Neela's green and white polka dot pants looked nice. I can't tell you how happy I was to see Patrick nitpicking about the crease being a centimeter off on one leg. I get so tired of the Project Runway judges handwaving unfinished hems so it's refreshing to see Patrick and May notice something as minor as a difference of one centimeter. Paul's pants were kind of a mess. Between the lump at the bottom of the zipper and the weird blue skies/fluffy white clouds fabric, they didn't look great. Annie's blue floral pants looked pretty good. If only she hadn't accidentally ironed a crease into them! Matt was brave to choose a solid color instead of a pattern. You could see every detail in those pants, but they looked pretty good. I liked that he used a contrasting bias binding at the waist but it did backfire on him a bit. Deborah's floral pants looked pretty good aside from that tiny bit of bagging at the waist. I wasn't sure about her fabric when she chose it but it ended up looking nice, almost like an embroidered Asian fabric from a distance.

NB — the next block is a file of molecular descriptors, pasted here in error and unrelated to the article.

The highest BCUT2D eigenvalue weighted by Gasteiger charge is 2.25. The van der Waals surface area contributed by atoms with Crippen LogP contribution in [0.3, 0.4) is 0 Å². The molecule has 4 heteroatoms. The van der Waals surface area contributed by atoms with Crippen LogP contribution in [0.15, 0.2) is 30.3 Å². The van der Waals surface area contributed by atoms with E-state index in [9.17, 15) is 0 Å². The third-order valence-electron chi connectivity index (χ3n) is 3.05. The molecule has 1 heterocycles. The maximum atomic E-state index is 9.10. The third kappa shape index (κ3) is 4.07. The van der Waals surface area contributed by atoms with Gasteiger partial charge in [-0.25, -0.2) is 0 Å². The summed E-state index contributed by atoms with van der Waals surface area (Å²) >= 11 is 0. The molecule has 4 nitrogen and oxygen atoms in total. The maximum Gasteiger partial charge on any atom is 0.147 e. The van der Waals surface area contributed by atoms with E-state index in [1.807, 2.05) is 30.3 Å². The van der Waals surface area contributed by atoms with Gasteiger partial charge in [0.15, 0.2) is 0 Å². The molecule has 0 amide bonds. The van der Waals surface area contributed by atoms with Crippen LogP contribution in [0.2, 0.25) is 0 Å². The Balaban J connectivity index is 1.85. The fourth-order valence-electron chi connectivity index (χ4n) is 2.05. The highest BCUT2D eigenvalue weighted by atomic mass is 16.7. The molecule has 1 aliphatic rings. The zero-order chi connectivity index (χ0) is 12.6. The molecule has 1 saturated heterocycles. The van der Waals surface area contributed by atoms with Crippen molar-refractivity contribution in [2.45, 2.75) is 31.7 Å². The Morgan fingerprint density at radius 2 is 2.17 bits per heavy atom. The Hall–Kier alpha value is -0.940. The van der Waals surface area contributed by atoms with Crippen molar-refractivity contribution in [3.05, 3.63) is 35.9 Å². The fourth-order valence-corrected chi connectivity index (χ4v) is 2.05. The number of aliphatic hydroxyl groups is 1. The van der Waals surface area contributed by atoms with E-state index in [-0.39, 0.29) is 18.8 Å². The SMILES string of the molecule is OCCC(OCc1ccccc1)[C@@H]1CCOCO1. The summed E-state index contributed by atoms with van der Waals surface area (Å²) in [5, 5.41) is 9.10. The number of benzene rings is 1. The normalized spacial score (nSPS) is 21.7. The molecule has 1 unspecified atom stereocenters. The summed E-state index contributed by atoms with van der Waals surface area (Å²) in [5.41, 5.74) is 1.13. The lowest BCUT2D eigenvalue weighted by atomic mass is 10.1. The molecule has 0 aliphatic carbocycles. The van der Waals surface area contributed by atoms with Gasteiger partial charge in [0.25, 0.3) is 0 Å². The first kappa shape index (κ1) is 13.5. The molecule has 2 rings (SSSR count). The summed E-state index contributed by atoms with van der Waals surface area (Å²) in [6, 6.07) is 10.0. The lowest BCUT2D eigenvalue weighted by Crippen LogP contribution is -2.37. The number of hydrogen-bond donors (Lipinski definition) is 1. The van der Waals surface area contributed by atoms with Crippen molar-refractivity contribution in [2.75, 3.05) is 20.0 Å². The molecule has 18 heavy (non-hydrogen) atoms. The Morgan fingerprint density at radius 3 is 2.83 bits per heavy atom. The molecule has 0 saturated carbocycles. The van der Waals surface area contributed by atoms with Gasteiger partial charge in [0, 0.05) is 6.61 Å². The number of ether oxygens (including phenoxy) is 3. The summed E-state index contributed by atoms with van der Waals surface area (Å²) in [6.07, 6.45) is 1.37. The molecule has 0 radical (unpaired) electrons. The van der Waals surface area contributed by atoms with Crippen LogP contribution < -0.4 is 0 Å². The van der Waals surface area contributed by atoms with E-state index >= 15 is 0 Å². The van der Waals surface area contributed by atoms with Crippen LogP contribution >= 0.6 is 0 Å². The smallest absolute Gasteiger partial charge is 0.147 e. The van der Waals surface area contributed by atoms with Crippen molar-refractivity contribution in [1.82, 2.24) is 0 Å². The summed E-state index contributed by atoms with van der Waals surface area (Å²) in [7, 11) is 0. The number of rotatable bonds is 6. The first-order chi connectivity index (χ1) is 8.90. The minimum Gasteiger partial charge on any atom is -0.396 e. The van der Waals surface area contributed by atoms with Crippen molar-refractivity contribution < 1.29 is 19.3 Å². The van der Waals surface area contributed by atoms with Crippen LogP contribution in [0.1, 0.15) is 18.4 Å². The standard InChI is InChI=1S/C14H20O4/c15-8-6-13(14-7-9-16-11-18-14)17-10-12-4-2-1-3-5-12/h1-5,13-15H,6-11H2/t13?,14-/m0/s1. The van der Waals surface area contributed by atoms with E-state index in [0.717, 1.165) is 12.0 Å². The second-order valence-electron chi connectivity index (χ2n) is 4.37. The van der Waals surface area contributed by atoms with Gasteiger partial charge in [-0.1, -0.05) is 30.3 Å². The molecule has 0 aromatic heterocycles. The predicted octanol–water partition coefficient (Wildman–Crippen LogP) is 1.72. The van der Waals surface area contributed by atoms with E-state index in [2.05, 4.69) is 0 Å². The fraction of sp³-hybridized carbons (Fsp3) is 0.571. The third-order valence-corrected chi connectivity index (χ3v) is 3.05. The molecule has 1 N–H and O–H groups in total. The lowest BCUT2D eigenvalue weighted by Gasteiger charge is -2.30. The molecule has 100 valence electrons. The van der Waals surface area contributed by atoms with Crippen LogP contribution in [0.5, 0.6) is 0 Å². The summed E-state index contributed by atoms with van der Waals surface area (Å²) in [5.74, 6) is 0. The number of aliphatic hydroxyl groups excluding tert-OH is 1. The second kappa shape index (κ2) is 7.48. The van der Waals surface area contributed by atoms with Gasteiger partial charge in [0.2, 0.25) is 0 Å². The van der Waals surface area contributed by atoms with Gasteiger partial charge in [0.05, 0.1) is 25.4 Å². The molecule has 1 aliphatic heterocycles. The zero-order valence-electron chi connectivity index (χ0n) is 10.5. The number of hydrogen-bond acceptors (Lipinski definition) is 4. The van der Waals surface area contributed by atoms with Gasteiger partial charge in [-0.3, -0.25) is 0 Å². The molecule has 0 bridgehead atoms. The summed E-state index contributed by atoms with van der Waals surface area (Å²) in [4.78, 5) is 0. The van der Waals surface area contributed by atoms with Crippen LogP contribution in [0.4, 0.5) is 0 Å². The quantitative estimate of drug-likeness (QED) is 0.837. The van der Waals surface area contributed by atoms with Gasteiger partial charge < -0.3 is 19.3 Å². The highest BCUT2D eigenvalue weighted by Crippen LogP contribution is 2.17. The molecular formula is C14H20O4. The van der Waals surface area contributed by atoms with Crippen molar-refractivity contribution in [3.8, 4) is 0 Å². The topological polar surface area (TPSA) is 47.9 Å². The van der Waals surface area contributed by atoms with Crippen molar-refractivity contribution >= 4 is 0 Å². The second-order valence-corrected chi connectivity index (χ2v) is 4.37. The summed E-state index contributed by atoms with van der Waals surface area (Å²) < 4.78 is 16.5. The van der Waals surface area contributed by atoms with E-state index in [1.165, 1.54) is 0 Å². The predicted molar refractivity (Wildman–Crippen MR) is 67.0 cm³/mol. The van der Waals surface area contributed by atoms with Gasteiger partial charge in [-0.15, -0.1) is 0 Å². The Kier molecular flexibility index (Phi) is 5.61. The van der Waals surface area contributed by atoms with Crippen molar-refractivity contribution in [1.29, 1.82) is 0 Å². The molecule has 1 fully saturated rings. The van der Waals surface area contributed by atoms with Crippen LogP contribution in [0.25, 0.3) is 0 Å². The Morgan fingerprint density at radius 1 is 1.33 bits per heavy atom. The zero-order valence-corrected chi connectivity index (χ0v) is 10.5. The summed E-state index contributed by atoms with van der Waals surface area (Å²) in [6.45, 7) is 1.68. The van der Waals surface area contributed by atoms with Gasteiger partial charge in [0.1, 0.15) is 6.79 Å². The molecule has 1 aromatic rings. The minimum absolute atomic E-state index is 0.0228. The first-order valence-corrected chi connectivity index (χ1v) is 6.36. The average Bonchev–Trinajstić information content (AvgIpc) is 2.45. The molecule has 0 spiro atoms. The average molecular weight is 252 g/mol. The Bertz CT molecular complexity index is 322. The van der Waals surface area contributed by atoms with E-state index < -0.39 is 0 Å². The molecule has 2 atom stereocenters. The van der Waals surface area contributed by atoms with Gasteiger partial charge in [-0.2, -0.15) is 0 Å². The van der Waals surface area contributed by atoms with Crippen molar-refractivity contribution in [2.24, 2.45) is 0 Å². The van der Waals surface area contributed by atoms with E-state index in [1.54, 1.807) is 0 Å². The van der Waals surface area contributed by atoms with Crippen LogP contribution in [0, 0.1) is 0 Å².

I think Patrick was correct about Amanda - if she hadn't spent so much time doing French seams, she would have had enough time to press her pants properly and they would have looked better (although that wouldn't have prevented the waist from bagging an entire inch!). Neil's pink and white pants looked great. They looked perfect in every way. Alex's plain purple fabric showed every flaw. The zipper was terrible. Ryan's blue patterned pants looked a bit messy too. I'm not sure how much of it was the little shapes on the fabric vs. not pressing the pants well vs actually not sewing well. Lorna took a risk with that big floral print knowing that she wouldn't be able to line up the pattern at the seams perfectly but the pants looked very tropical and well made. Neil's pants definitely deserved to win. They looked perfect from every angle.

 

I forgot how much I loved watching the sewers have tea together between/after challenges. It's so different from seeing the designers on Project Runway shoveling food into their mouths during their sewing time.

 

I always have mixed feelings about the alteration challenge. Sometimes I love it but other times I feel it gets too crafty. I can't stand denim shirts, so I was interested to see what the sewers would do.